A powerful storm system out West is moving its way into our area, bringing a threat of severe and potentially dangerous storms. Massive thunderstorms swept through the Midwest on Wednesday. Meteorologists warn that the line of storms could launch a weather event called a derecho, which is a straight-line wind storm spanning at least 240 miles.
The entire state of Pennsylvania is under a flood watch overnight and through the day Thursday. Weather service officials say the greatest risk of flooding is in the northern portion of the state while the worst thunderstorms are expected in southern areas. Officials say a standby worker was added at the emergency operations center in Harrisburg and officials had ensured two National Guard helicopters were ready if needed for water rescues.
Storms are also now forming in Delaware and parts of extreme South Jersey.
The first line of storms is expected to arrive in Central Pennsylvania around 4 a.m. Periods of rain will begin to fall around 8 a.m. though there will be periods of dryness as well as a risk for isolated thunderstorms. NBC10 Meteorologist Bill Henley says to expect heavy rain during the morning commute, with conditions worsening by the afternoon.
By 12 p.m., strong thunderstorms will hit the area and continue throughout the rest of the day with its peak hitting at 5 p.m. The storms could be potentially severe with damaging winds.
8 a.m. - Showers/Possible Thunderstorm
12 p.m. - Strong Thunderstorms
5 p.m. - Strong Thunderstorms (Peak)
This graphic shows the elevated risk of severe weather in Southeastern Pennsylvania, South Jersey and Delaware.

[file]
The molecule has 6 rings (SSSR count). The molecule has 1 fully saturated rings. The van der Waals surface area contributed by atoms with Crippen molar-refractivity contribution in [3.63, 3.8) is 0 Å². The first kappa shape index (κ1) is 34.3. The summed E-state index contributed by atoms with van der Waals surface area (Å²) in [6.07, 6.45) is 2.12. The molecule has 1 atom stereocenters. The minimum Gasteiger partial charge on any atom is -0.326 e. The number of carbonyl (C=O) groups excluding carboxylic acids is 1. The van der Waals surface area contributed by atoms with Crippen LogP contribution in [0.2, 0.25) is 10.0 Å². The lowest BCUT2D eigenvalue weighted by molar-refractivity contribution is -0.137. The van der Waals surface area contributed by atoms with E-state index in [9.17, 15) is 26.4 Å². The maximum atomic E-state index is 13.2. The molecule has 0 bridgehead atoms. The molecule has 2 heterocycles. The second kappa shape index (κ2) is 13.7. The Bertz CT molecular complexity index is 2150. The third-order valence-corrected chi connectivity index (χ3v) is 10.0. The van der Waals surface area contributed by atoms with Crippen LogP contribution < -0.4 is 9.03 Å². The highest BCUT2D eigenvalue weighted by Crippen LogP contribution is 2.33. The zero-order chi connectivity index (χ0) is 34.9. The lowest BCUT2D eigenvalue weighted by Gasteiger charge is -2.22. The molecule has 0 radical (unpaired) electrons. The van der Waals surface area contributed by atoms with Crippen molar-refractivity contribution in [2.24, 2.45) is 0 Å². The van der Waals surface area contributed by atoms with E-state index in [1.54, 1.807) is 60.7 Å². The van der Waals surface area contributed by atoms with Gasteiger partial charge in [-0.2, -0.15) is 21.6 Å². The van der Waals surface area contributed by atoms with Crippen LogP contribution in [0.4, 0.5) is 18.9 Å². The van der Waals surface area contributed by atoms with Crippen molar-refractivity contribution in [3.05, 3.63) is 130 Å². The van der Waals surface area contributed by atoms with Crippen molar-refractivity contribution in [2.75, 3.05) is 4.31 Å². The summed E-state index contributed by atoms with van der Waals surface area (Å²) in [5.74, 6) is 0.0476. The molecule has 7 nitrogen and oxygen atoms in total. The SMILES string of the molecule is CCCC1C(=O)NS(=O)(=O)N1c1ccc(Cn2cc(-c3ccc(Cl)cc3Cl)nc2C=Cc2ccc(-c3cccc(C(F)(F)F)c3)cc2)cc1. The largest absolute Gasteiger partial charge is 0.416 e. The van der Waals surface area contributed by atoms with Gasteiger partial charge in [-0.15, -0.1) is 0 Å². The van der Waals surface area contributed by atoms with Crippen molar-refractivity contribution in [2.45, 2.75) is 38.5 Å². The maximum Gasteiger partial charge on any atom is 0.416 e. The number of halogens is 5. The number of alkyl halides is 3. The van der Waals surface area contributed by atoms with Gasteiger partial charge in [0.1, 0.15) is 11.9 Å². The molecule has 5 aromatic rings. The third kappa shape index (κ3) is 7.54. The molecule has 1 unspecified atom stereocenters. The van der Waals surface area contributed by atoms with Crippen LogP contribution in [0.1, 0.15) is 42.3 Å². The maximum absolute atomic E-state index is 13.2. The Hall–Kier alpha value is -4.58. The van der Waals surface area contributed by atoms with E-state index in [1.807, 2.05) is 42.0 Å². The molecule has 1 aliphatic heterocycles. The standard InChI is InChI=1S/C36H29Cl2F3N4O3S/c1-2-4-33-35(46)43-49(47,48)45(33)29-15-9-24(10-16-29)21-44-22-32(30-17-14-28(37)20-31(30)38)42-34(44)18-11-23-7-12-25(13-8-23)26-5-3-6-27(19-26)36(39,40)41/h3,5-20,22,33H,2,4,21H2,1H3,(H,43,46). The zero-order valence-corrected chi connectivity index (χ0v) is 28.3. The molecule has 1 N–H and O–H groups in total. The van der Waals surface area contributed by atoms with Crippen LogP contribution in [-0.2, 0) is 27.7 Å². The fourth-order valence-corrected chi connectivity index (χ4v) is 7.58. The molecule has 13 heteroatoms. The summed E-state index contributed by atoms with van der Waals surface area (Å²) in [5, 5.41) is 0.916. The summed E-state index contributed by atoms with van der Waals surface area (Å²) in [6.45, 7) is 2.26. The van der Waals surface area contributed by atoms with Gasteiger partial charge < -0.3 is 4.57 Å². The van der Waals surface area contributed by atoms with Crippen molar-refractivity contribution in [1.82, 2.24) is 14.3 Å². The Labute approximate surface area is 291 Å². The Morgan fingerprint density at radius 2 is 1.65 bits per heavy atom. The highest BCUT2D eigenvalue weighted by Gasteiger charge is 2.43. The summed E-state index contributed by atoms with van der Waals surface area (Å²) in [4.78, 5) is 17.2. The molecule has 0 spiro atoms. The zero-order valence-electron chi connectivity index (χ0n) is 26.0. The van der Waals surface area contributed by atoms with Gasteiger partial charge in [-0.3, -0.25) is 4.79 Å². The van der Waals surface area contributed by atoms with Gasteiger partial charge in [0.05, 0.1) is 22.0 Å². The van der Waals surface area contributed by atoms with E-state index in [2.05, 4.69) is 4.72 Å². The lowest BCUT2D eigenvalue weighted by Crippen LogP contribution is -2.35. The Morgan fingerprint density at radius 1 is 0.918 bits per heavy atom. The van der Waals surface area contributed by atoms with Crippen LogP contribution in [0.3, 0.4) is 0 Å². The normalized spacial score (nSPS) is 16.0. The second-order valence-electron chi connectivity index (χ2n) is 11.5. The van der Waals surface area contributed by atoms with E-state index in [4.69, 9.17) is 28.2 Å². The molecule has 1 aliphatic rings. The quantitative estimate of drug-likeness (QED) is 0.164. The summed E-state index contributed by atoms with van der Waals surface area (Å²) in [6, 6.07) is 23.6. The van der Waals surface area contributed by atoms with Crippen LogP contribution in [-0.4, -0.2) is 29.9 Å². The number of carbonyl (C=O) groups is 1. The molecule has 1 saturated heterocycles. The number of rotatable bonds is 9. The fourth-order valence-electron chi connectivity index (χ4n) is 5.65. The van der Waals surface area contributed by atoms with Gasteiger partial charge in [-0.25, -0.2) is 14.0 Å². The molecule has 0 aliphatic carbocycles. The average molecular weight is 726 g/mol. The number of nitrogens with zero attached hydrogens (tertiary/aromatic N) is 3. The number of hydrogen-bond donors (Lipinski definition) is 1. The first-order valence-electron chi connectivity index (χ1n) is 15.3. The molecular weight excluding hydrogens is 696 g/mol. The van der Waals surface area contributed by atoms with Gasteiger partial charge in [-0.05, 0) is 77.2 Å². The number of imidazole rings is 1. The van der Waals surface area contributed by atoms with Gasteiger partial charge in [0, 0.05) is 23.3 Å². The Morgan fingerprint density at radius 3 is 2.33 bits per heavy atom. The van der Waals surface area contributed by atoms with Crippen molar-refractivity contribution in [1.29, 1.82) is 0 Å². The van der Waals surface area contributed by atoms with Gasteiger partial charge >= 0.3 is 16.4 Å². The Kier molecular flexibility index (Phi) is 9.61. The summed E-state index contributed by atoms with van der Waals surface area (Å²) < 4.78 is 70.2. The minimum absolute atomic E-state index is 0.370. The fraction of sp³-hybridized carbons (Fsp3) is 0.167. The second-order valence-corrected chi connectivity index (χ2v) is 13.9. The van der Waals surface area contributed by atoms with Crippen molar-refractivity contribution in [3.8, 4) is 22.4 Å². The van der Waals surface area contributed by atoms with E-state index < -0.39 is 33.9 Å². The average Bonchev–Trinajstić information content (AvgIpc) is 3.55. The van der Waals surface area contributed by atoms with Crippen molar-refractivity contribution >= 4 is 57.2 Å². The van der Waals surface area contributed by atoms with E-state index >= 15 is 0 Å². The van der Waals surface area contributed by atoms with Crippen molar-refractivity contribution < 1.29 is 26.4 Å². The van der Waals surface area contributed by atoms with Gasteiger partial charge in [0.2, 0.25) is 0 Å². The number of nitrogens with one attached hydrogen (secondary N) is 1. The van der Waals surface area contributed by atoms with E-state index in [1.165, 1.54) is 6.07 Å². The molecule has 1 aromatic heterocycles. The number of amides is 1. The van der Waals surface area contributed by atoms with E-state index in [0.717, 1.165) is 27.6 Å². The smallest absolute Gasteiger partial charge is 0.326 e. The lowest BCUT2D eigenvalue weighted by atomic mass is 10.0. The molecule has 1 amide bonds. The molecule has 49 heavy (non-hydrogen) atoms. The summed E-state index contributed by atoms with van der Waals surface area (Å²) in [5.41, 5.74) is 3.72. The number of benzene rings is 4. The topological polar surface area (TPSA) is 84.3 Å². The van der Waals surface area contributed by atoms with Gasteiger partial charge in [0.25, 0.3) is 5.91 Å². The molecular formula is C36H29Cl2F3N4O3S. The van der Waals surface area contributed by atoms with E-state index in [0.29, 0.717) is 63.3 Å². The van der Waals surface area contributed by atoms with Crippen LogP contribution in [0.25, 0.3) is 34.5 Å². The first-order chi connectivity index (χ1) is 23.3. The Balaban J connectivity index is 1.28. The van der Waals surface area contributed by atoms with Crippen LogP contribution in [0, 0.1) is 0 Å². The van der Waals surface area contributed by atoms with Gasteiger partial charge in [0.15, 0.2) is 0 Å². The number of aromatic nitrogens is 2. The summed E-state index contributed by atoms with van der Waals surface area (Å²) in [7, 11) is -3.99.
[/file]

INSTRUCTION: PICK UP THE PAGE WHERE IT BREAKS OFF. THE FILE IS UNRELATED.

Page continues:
The area in red is most likely to experience strong thunderstorms in the afternoon, with a possibility of isolated tornadoes, says Henley. There is also a threat of powerful winds and hail.
There's also a Flood Watch in effect for our entire area, with a Flood warning in Burlington County.
Between 1-3 inches of rain is expected, Henley says. The wet weather is expected to linger through the evening before it begins to taper off.
On Monday, a tornado tore through a neighborhood in Newark, Del. The National Weather Service says the funnel cloud was 150 yards wide and left four-tenths of a mile path of destruction.
Minor flooding was also reported along the east branch of the Brandywine Creek below Downingtown in Chester County.
"It's going to be a dramatic change from sunshine today to the threat of severe weather tomorrow," says Henley, who reminds people to bring in lawn furniture or make any other preparations today before the stormy weather begins.